Our Ketamine-Assisted Psychotherapy Program
Developed in the 1960s as an anesthetic and analgesic (pain relief) agent and currently listed as a Schedule III drug, ketamine is legal for "off-label" use by licensed medical professionals for various treatment-resistant mental health conditions. Ketamine is considered a very safe medication when administered under proper medical oversight. A growing body of research demonstrates that ketamine treatment incorporated with a robust psychotherapy integration program can be a powerful tool in the therapeutic treatment of depression, anxiety, PTSD, grief and loss, substance dependencies and other psychiatric conditions. Our program utilizes psychotherapy in conjunction with ketamine treatments to promote optimal therapeutic outcomes.
At Cathexis Psychedelics, we believe that psychotherapy integration is the cornerstone to KAP treatment. During a ketamine therapy session, people often have profound experiences filled with symbolism and insight, much like a vivid dream. Integration work can promote the binding of these insights and experiences, enabling the client to utilize them towards advancement of their therapeutic goals. Our licensed counselors use a variety of psychotherapy approaches including, Sand Tray Therapy (Sandtray Therapy), mindfulness, CPT, and others.
What Makes Our Treatment Program Unique?
At Cathexis Psychedelics, psychotherapy integration is the cornerstone of our ketamine therapy program. A Licensed Professional Counselor will be at your side throughout the ketamine experience to offer support and guidance, and will provide psychotherapy integration immediately after each ketamine therapy treatment.
While ketamine does have pharmaceutical effects (increase in Glutamate and decrease in hippocampal GABA, as well as promoting neurogenesis), metaphorically, the medication can be thought of as a "doorway" while integration is where the work really shines. It is theorized that the pharma effects of the medication promote memory recall via increasing the conductivity of neuro-synaptic connections (the glutamate) while decreasing the emotional reactivity to such memories (the GABA effect), and in a way gives us access to the unconscious/repressed without the same emotional load in which those memories are fused.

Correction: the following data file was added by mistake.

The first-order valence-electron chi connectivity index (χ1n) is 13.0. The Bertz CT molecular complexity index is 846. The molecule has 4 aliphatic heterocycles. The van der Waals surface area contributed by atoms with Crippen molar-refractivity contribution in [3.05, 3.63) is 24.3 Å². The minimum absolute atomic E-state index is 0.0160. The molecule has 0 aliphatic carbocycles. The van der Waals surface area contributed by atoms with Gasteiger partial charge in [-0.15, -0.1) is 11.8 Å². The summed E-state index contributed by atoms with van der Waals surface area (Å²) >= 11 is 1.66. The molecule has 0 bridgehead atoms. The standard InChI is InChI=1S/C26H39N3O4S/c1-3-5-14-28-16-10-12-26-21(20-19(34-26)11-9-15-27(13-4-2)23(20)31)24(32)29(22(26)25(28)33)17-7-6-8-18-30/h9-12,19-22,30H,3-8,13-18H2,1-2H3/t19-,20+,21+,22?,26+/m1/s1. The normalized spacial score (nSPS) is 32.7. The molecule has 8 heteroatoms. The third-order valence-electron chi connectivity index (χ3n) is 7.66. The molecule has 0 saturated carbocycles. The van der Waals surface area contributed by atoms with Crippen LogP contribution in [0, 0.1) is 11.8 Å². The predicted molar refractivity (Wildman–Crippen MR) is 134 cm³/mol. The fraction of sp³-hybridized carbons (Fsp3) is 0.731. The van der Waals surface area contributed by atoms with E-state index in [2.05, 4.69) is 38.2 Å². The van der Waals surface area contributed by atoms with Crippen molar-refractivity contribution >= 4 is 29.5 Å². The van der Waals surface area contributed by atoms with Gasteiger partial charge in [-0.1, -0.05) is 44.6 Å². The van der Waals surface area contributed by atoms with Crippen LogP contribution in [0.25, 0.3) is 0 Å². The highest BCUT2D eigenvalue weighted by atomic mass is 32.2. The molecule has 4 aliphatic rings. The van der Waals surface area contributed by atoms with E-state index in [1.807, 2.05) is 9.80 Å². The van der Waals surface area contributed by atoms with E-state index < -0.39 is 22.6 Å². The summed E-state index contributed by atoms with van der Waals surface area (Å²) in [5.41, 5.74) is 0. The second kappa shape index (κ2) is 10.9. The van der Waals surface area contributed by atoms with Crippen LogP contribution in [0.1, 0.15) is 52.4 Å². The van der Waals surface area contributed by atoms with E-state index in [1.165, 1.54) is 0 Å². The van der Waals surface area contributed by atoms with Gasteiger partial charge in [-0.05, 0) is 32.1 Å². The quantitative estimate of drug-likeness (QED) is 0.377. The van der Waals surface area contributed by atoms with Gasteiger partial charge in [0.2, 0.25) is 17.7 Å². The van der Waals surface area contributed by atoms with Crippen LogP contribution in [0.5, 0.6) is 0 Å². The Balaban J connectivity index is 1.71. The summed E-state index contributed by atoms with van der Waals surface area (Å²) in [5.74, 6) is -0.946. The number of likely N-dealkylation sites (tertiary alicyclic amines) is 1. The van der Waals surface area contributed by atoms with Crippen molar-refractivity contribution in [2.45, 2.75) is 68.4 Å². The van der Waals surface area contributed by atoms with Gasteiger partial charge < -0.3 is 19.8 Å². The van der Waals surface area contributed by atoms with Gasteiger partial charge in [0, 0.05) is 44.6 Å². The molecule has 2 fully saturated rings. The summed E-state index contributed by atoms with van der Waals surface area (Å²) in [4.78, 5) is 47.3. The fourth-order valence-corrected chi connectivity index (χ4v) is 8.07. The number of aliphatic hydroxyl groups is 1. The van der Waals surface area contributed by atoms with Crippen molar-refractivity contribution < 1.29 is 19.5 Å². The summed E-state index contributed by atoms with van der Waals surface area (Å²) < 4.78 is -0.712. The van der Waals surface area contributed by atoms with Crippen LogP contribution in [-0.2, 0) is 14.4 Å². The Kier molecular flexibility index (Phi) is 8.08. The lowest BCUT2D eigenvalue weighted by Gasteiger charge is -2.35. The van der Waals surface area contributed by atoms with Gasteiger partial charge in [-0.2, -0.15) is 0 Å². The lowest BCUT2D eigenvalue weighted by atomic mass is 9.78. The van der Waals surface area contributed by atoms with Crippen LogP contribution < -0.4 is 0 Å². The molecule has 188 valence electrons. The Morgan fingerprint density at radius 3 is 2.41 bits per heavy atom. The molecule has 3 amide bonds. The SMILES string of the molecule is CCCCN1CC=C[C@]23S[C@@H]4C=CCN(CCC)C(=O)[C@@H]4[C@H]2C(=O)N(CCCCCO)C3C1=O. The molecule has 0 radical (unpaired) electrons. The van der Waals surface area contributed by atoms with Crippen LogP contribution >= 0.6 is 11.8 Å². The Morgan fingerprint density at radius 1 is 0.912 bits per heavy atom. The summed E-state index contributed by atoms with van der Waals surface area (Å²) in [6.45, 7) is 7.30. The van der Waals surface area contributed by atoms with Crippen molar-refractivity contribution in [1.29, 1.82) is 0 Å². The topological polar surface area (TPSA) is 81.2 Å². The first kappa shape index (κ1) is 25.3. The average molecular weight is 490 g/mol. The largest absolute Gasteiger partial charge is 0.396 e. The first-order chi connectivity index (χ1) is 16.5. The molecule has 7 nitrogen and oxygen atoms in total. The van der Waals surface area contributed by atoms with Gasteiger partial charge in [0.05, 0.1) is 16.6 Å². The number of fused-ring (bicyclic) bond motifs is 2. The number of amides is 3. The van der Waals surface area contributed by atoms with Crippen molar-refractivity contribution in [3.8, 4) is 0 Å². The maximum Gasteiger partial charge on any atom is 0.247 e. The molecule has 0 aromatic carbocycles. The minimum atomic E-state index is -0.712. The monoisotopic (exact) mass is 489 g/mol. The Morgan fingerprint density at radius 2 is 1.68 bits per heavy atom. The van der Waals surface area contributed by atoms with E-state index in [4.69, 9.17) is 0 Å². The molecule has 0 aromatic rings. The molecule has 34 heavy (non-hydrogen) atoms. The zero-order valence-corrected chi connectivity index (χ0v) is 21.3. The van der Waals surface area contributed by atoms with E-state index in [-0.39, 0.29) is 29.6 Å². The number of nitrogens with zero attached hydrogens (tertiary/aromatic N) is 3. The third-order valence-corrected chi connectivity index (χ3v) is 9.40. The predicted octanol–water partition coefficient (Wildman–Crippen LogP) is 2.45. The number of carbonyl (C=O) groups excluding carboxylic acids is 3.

Much like how dreams work, ketamine becomes accessible to our conscious mind briefly in a way that allows us to process the content and make meaning of the experiences without being emotionally overloaded. This is where integration work with a competent and trained therapist comes into play. Also like dreams, if processing does not occur immediately after treatment the client runs the risk of forgetting key moments of experience, and losing the opportunity to apply the insights therapeutically.
Set and Setting
Research time and again confirms the anecdotal evidence that set and setting are vital for best outcomes not just for Ketamine-Assisted Psychotherapy, but for many kinds of mental and physical health treatments.
Set, short for mindset, describes the state of mind a client holds prior to and during a ketamine therapy treatment. The therapeutic work done by the client and counselor prior to each treatment is designed to help the client achieve an optimal mindset going into the experience. This includes an openness to accept whatever the ketamine experience delivers, the willingness to "lean into" the difficult parts, and self-permission to enjoy the pleasant parts with a sense of awe.
Setting refers to the environment in which a person undergoes the experience. This includes not just the physical environment, but also the security a person feels with those present during the session, and the sounds and smells of the environment. It is crucial that the client feels safe, comfortable, and supported throughout the experience.
At Cathexis Psychedelics, we believe in a customized approach to "setting", tailored to the individual needs of each client.
Intention vs. Expectation
Ketamine can be a powerful therapeutic tool, but it must not be mistaken for a magic pill. It has the potential to offer profound insights which may benefit clients greatly, and research suggests that it may help restore mental pathways that are often shut down from prolonged anxiety and depression. However, it is not reasonable to expect that a few ketamine sessions will resolve all of a client's mental health concerns.
Rather, ketamine can be immensely useful in elevating a client's therapeutic progress to the next level. That is why it is important to understand the difference between intention and expectation.
During the ketamine experience, a client's inner wisdom is free to provide insights that the individual may not be equipped to receive outside of an altered state of consciousness. This is why it is said that ketamine gives a person what they need, and not necessarily what they want.
Therefore, rather than expecting something from the experience (the ketamine will get rid of my depression), it is better to have intentions of what you hope to work on during the altered state (I hope gain insight which will allow me to no longer feel ashamed of my depression).